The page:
12. 12.  Applicant must reply to objections and put application in order within 15 months of communication. Three months extension possible on application. Applicant change application to satisfy the controller. Applicant is also given an opportunity to be heard,applicant is given atleast 10 days notice after fixing the date of hearing. Applicant notifies controller whether he will attend hearing.
  13. 13.  Applicant allowed extension of time for hearing. After controller is satisfied that all objections are satisfactorily cleared by the applicant, the specification is accepted and published in the gazette of India.
  14. 14. PERIOD OF PATENT As per Indian patent’s act 1970, the patent period was 7 years from the date of filling complete specification or 5 years from the date of sealing,which ever is shorter in case of food ,drug and medicine. As per patent amendment ordinance 1994,the patent period is 20 years.
  15. 15. TRADE MARKS
  16. 16. TRADE MARKS ,SERVICEMARK,AND TRADE NAME Distinctive symbols, signs,logos that help consumer to distinguish between competing goods or services. A trade name is the name of an enterprise which individualizes the enterprise in consumer’s mind. Legally not linked to quality In fact, linked in consumer’s mind to quality expectation.
  17. 17. DURATION OF TRADE MARK Period of 20 years and its renewal as long as the trade mark continues to be used by it’s owner.
  18. 18. TYPES OF MARKS COLLECTIVE MARK : Proprietor is an association of persons, which is legally not a patnership. CERTIFICATION MARK : Does not indicate origin of goods but certifies the goods as conforming to certain characteristics (quality, ingredients, geographical origin etc.,) e.g. ISI ,HALLMARK etc.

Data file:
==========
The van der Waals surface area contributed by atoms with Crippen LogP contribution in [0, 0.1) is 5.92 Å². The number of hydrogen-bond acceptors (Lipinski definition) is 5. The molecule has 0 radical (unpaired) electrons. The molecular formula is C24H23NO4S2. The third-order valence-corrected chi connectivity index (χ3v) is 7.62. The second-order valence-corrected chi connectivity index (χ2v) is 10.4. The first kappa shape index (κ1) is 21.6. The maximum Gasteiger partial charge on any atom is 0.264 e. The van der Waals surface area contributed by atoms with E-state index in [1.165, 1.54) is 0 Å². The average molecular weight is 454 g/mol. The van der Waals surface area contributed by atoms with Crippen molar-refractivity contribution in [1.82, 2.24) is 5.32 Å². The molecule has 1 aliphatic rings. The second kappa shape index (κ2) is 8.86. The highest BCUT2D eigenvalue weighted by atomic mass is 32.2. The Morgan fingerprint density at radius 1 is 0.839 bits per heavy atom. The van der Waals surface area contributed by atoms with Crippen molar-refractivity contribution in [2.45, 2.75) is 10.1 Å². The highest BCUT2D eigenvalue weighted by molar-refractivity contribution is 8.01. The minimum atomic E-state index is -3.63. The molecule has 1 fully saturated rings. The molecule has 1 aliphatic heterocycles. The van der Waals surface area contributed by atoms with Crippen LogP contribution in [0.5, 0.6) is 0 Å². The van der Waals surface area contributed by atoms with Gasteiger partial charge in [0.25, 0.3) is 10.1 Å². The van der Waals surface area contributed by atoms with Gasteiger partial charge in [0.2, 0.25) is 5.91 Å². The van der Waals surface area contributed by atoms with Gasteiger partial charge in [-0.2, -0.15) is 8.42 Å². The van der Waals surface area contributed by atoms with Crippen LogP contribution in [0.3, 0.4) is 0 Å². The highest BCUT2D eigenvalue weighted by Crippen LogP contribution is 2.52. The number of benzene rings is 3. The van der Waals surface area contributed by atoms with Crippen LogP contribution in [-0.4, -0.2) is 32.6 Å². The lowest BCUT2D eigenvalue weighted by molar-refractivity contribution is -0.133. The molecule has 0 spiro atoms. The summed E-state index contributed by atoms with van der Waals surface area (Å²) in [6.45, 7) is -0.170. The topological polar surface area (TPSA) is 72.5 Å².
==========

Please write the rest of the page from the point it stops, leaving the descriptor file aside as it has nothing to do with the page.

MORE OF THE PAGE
19. 19. FORMS OF TRADE MARKS VISUAL : Words, letters, devices including drawings and symbols or 2-d representations of object or a combination of two or more of these, colour combination,3- D sign as shape of goods or packaging . AUDIO : Sounds, Musical notes. OLFACTORY : smells.
  20. 20. WHAT IS PROTECTED ANDWHAT’S NOT ? RIGHT TO USE TRADE MARK in relation to goods /services as registered are protected ( if tm consists of several parts , protection is for tm as a whole ) State Emblems , Official Hallmarks , Emblems of Intergovernmental Organizations cannot be used as trade mark
  21. 21. GEOGRAPHICALINDICATIONS Many goods possess their peculiar properties due to their geographical origin . Geographical indications is the best method to indicate the geographical origin of goods and services. Many agricultural products ( tea, rice ) ; dairy products (cheese) , wines and spirits owe their special quality and reputation to their geographical place of growth or processing.
  22. 22. PROTECTION OF GEOGRAPHICALINDICATIONS Geographical indications is not owned by a single owner . Any producer in the region can use GI on the product provided it is prepared by the norms set out for the use of that GI. GI is registered in the national register and is similar to the certification mark identifying the origin of the good. Government can register GI in the international register maintained by WIPO for world wide protection. It is offence to use false GI on goods.
  23. 23. INDUSTRIAL DESIGNS WHAT ARE INDUSTRIAL DESIGNS ? The ornamental or aesthetic aspect of an article that enhances visual appeal and differentiates product. E.g. 3-D features of shape or surface as of a perfume bottle , 2-D patterns of lines , shapes and colours as on a bed sheet .